If you haven’t heard lately, when it comes to getting phished, municipalities and local governments aren’t doing too well. And it’s costing them a lot of money.
According to a recent article on SC Magazine website, four different municipalities were hit with ransomware attacks during the week of April 15, 2019. The article said, “Augusta, Maine; Imperial County, Calif.; Stuart, Fla.; and Greenville, N.C. were all in different stages of recovering from ransomware attacks over the last seven days.”
In the case of Augusta, Maine, the article mentioned that, “The attack has affected the police dispatch system, the municipal financial systems, billing, automobile excise tax records, assessor’s records and general assistance.” It doesn’t get much worse than that.
The article further stated that, “The city said the malware gained entry into its network in an unknown fashion.” Malware doesn’t just show up. It has very specific delivery mechanisms and it almost always involve email (i.e., phishing).
Just in case you think municipalities getting phished isn’t a gigantic problem, “Officials in Jackson County, Georgia, paid $400,000 to cyber-criminals to get rid of a ransomware infection and regain access to their IT systems,” according to awareness training company KnowBe4.
To put that in perspective, you can protect an organization of 100 employees with advanced cloud-based phishing protection for less than 50 bucks a month. That means Jackson County, GA could pay for 470 years of phishing protection for the amount of ransomware they paid. Talk about an ounce of prevention.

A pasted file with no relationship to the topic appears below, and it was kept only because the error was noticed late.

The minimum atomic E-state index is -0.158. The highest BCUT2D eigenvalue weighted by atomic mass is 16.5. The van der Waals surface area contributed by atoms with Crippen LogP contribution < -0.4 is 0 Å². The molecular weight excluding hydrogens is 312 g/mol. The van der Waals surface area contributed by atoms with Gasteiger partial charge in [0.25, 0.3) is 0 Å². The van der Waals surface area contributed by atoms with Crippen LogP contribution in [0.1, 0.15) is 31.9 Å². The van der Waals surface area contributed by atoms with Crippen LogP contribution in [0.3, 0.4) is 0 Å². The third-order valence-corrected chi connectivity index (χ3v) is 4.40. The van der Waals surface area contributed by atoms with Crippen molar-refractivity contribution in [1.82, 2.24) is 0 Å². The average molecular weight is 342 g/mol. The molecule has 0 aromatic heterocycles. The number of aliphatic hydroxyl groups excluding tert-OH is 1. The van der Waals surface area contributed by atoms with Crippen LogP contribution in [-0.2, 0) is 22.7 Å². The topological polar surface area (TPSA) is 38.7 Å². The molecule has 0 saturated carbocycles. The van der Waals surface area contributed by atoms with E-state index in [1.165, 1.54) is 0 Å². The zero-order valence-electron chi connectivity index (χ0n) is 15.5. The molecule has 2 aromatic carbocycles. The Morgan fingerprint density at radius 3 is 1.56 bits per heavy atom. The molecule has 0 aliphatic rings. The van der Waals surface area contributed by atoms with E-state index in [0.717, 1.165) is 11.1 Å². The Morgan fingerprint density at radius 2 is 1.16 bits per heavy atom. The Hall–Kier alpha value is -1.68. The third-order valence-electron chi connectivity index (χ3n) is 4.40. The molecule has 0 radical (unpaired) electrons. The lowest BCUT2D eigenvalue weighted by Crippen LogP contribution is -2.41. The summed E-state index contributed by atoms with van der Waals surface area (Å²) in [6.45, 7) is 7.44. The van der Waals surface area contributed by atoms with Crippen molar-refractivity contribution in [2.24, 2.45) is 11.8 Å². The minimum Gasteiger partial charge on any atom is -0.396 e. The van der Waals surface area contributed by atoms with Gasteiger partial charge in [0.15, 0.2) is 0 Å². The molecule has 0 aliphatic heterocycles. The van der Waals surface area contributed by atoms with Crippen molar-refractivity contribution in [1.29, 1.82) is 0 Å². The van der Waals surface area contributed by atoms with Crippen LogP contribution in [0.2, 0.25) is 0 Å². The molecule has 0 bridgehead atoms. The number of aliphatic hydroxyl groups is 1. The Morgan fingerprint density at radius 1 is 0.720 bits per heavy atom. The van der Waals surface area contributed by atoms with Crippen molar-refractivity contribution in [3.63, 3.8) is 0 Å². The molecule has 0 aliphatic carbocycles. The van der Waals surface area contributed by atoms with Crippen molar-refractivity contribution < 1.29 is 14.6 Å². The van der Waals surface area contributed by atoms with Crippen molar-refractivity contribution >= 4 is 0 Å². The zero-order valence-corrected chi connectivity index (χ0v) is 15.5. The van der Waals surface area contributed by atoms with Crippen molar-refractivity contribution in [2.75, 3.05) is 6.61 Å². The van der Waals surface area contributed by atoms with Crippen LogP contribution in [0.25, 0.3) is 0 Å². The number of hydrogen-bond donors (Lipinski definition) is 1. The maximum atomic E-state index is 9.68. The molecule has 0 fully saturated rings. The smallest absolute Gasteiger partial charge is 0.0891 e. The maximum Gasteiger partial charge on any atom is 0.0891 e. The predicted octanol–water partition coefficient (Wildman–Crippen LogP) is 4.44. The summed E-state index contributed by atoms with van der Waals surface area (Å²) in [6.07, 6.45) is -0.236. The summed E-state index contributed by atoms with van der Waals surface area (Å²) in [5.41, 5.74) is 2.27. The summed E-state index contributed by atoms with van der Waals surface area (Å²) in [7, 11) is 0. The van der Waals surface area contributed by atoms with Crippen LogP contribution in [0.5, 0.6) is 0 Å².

It’s not just counties though. Cities, government agencies and school districts are getting stung too. The city of Chicago lost more than $1 million in a phishing scam according the CBS Chicago. The news outlet stated, “The City of Chicago’s Department of Aviation thought it was paying an approved vendor more than $1 million for services earlier this year.” When asked about the breach, security expert Paul Peterfish said, “It’s certainly easier than robbing a bank.”
The Oregon Department of Human Services, got hit by a phishing scam. The compromise resulted in a data breach that exposed in excess of 1.5 million records of state residents, including sensitive information protected under HIPAA like social security numbers and birth dates.
“According to a March 21 Oregon DHS press release, the incident took place last Jan. 8, when nine separate agency employees opened a spear phishing email and clicked on a link that compromised their email mailboxes and the two million emails within.”
Scott County School District in Georgetown, KY was a victim of $3.7 million CEO fraud according to KnowBe4. The article stated, “The FBI is now investigating after Superintendent Dr. Kevin Hub said an undisclosed vendor told the district it never was paid for an invoice from two weeks ago. As the district investigated, it learned it fell victim to a fraudulent email disguising as the vendor. The school lost $3.7 million as a result of the scam.”
How many months of phishing prevention would that pay for?
Why aren’t municipalities onboard with phishing prevention technology? It’s easy to deploy, incredibly affordable and more importantly, it works. Why do they have to learn this the hard way and pay huge ransoms? If I were a taxpayer in one of these jurisdictions, I’d sure want to know why.